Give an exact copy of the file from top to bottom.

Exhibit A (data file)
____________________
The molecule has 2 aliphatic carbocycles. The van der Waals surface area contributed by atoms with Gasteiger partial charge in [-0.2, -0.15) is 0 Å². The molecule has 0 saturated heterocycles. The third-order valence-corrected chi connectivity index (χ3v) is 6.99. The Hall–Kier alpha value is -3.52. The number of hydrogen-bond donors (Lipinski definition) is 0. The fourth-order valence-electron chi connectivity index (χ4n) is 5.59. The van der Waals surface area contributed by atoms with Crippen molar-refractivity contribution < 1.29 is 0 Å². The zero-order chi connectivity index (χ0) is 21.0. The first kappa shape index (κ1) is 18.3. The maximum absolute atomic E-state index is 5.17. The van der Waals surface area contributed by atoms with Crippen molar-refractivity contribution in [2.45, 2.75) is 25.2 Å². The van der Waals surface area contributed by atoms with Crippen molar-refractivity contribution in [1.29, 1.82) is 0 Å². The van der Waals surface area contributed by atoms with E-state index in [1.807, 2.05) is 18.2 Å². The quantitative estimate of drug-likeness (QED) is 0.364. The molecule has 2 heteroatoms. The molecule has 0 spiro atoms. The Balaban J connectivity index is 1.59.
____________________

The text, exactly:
The molecule has 2 aliphatic carbocycles. The van der Waals surface area contributed by atoms with Gasteiger partial charge in [-0.2, -0.15) is 0 Å². The molecule has 0 saturated heterocycles. The third-order valence-corrected chi connectivity index (χ3v) is 6.99. The Hall–Kier alpha value is -3.52. The number of hydrogen-bond donors (Lipinski definition) is 0. The fourth-order valence-electron chi connectivity index (χ4n) is 5.59. The van der Waals surface area contributed by atoms with Crippen molar-refractivity contribution < 1.29 is 0 Å². The zero-order chi connectivity index (χ0) is 21.0. The first kappa shape index (κ1) is 18.3. The maximum absolute atomic E-state index is 5.17. The van der Waals surface area contributed by atoms with Crippen molar-refractivity contribution in [2.45, 2.75) is 25.2 Å². The van der Waals surface area contributed by atoms with Crippen molar-refractivity contribution in [1.29, 1.82) is 0 Å². The van der Waals surface area contributed by atoms with E-state index in [1.807, 2.05) is 18.2 Å². The quantitative estimate of drug-likeness (QED) is 0.364. The molecule has 2 heteroatoms. The molecule has 0 spiro atoms. The Balaban J connectivity index is 1.59.